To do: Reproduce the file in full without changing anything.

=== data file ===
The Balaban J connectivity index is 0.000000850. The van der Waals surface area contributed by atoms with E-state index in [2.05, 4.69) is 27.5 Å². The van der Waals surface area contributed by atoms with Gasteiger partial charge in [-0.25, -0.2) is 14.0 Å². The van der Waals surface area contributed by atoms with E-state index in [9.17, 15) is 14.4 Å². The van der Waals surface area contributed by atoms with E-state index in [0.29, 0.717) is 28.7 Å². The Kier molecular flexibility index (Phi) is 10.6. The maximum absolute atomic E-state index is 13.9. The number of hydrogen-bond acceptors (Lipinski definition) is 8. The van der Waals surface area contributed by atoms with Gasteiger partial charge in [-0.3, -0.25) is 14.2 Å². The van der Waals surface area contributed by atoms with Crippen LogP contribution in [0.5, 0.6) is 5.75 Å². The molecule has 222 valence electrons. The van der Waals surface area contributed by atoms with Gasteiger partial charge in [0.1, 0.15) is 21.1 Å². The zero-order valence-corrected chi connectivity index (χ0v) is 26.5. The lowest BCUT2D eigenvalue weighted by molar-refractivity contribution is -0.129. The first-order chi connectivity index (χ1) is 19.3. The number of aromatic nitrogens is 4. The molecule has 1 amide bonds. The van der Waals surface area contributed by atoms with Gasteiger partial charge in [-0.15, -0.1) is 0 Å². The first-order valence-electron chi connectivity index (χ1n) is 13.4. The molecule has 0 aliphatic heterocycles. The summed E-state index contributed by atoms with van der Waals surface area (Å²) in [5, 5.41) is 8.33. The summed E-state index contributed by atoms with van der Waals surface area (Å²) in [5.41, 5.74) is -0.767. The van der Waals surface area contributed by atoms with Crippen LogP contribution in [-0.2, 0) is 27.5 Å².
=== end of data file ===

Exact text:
The Balaban J connectivity index is 0.000000850. The van der Waals surface area contributed by atoms with E-state index in [2.05, 4.69) is 27.5 Å². The van der Waals surface area contributed by atoms with Gasteiger partial charge in [-0.25, -0.2) is 14.0 Å². The van der Waals surface area contributed by atoms with E-state index in [9.17, 15) is 14.4 Å². The van der Waals surface area contributed by atoms with E-state index in [0.29, 0.717) is 28.7 Å². The Kier molecular flexibility index (Phi) is 10.6. The maximum absolute atomic E-state index is 13.9. The number of hydrogen-bond acceptors (Lipinski definition) is 8. The van der Waals surface area contributed by atoms with Gasteiger partial charge in [-0.3, -0.25) is 14.2 Å². The van der Waals surface area contributed by atoms with Crippen LogP contribution in [0.5, 0.6) is 5.75 Å². The molecule has 222 valence electrons. The van der Waals surface area contributed by atoms with Gasteiger partial charge in [0.1, 0.15) is 21.1 Å². The zero-order valence-corrected chi connectivity index (χ0v) is 26.5. The lowest BCUT2D eigenvalue weighted by molar-refractivity contribution is -0.129. The first-order chi connectivity index (χ1) is 19.3. The number of aromatic nitrogens is 4. The molecule has 1 amide bonds. The van der Waals surface area contributed by atoms with Gasteiger partial charge in [-0.15, -0.1) is 0 Å². The first-order valence-electron chi connectivity index (χ1n) is 13.4. The molecule has 0 aliphatic heterocycles. The summed E-state index contributed by atoms with van der Waals surface area (Å²) in [5, 5.41) is 8.33. The summed E-state index contributed by atoms with van der Waals surface area (Å²) in [5.41, 5.74) is -0.767. The van der Waals surface area contributed by atoms with Crippen LogP contribution in [-0.2, 0) is 27.5 Å².